The Senate and the push for DC statehood: CNN reports that the House is “expected to pass [a] bill” to make Washington, DC a state after the House Oversight Committee held a hearing on the issue on Monday. The District, which has a population that is larger than that of Wyoming and Vermont and comparable to that of Alaska and North Dakota, does not have representation in the U.S. Senate. Statehood for the District (which is 46 percent Black) could start to address some of the Senate’s diversity problems. Currently, African Americans account for 13.4 percent of the U.S. population, but only three 3 percent of U.S. Senators and 2.9 percent of U.S. Senate top staffers who serve as chiefs of staff, legislative directors, communications directors, or full committee staff directors.
Tech CEOs testifying before the U.S. House today: Facebook CEO Mark Zuckerberg, Google CEO Sundar Pichai, and Twitter CEO Jack Dorsey will testify at the virtual joint hearing entitled “Disinformation Nation: Social Media’s Role in Promoting Extremism and Misinformation.” The hearing will be hosted by Energy and Commerce Committee, Communications and Technology Subcommittee and Consumer Protection and Commerce Subcommittee, and will take place on Thursday, March 25 at 12pm ET. In anticipation of the hearing the Leadership Conference on Civil and Human Rights submitted this letter to the committee flagging major civil rights issues, and calling on Congress to press tech companies to conduct independent civil rights audits. Joint Center President Spencer Overton, who has written extensively on online disinformation and civil rights, testified before the committee on the topic last year.
Louisiana special election to replace Richmond heads to runoff: The race for Louisiana’s 2nd Congressional District seat, formerly occupied by Congressman Cedric Richmond (D) (now President Biden’s top aide) is heading to a special election between state Sen. Troy Carter (D) and state Sen. Karen Peterson (D). Democrats have held the seat since 1891, aside for one term from 2009-2011, and the winner of the runoff will be a favorite for reelection in the future.
CBC Members push for ban on menthol cigarettes: Former Congressional Black Caucus Chair Karen Bass (D-CA) supports a ban on menthol as it targets the Black population and “increases death.” Other members of Congress and advocates urge the Biden administration to support a ban on menthol cigarettes and prioritize reducing health disparities in the Black community.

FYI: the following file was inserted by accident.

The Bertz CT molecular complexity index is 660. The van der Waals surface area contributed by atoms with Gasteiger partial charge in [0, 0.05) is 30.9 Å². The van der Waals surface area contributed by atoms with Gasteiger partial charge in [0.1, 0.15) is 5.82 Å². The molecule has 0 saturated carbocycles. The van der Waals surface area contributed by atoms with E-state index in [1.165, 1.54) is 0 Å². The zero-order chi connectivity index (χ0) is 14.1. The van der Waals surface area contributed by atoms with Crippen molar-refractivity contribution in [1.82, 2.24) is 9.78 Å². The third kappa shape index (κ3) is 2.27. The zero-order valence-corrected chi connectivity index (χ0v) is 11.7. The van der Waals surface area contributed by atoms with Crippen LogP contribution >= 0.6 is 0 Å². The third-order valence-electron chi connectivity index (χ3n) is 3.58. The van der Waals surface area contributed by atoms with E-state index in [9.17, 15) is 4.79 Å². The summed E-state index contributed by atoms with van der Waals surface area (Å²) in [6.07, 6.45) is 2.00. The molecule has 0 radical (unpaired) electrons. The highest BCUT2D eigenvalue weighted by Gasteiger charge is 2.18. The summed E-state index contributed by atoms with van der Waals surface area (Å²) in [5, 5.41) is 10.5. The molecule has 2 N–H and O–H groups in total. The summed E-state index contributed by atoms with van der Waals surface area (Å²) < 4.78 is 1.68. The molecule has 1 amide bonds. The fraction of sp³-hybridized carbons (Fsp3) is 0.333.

CBCF release second issue of a multidisciplinary public policy journal: The Congressional Black Caucus Foundation, Inc. (CBCF) release Africa-America 2021: Re-envisioning Liberation for the Global Black Diaspora, a second edition journal focused on “scholarship and perspective that chart course for the future of Black leadership and advocacy and captures the spirit of modern Black movements.”
Black organizations continue to push for Shalanda Young for OMB Director while Senator Duckworth withdraws her ultimatum: The Senate confirmed Shalanda Young as deputy budget director of the Office of Management and Budget with a 63-27 vote. However, many are still pushing for her to lead the office as director after Neera Tanden withdrew her nomination. The Joint Center and 28 other Black organizations sent a letter to President Biden urging him to nominate Ms. Young to be OMB director. Congressional Democrats—including Rep. Barbara Lee (D-CA) and other members of the Congressional Black Caucus—are also urging President Biden to nominate Shalanda Young to the cabinet position. Ms. Young served as a staff director of the House Appropriations Committee, and would be the first Black woman to serve as OMB director.
Earlier this week, Senator Tammy Duckworth (D-IL) originally told reporters that she wouldn’t vote for any of Biden’s non-diverse nominees until he appointed more Asian Americans to his cabinet. The OMB director is the only position in Biden’s cabinet without a nominee, and the leading AAPI candidate for the position (who is reportedly supported by Duckworth) is Nani Coloretti. (There are two other AAPI cabinet members—Vice President Kamala Harris and U.S. Trade Representative Katherine Tai). Senator Duckworth and Senator Mazie Hirono (who joined in with the same ultimatum) have since met with the White House and based on conversations said they would continue to support Biden’s nominees.